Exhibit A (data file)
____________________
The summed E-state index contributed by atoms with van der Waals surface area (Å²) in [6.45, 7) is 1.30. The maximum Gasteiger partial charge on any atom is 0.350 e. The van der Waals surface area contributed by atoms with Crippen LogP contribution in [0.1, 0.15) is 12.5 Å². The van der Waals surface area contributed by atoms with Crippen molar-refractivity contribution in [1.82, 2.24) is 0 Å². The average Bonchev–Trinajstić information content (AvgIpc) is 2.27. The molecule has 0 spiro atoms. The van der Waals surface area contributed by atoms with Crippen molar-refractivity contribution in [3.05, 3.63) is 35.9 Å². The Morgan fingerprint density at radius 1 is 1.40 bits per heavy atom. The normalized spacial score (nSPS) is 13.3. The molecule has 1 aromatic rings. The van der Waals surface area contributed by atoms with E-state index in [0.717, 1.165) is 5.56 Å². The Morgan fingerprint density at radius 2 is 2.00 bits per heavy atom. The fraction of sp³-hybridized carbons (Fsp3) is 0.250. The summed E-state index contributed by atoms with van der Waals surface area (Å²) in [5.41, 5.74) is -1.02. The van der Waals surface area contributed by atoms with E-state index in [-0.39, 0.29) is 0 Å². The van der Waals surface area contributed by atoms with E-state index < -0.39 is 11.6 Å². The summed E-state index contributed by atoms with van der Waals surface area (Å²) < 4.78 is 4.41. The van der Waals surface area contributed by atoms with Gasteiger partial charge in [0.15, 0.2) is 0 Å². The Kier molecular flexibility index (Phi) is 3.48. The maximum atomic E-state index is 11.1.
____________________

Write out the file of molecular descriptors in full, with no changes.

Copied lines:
The summed E-state index contributed by atoms with van der Waals surface area (Å²) in [6.45, 7) is 1.30. The maximum Gasteiger partial charge on any atom is 0.350 e. The van der Waals surface area contributed by atoms with Crippen LogP contribution in [0.1, 0.15) is 12.5 Å². The van der Waals surface area contributed by atoms with Crippen molar-refractivity contribution in [1.82, 2.24) is 0 Å². The average Bonchev–Trinajstić information content (AvgIpc) is 2.27. The molecule has 0 spiro atoms. The van der Waals surface area contributed by atoms with Crippen molar-refractivity contribution in [3.05, 3.63) is 35.9 Å². The Morgan fingerprint density at radius 1 is 1.40 bits per heavy atom. The normalized spacial score (nSPS) is 13.3. The molecule has 1 aromatic rings. The van der Waals surface area contributed by atoms with E-state index in [0.717, 1.165) is 5.56 Å². The Morgan fingerprint density at radius 2 is 2.00 bits per heavy atom. The fraction of sp³-hybridized carbons (Fsp3) is 0.250. The summed E-state index contributed by atoms with van der Waals surface area (Å²) in [5.41, 5.74) is -1.02. The van der Waals surface area contributed by atoms with E-state index in [-0.39, 0.29) is 0 Å². The van der Waals surface area contributed by atoms with E-state index < -0.39 is 11.6 Å². The summed E-state index contributed by atoms with van der Waals surface area (Å²) < 4.78 is 4.41. The van der Waals surface area contributed by atoms with Gasteiger partial charge in [0.15, 0.2) is 0 Å². The Kier molecular flexibility index (Phi) is 3.48. The maximum atomic E-state index is 11.1.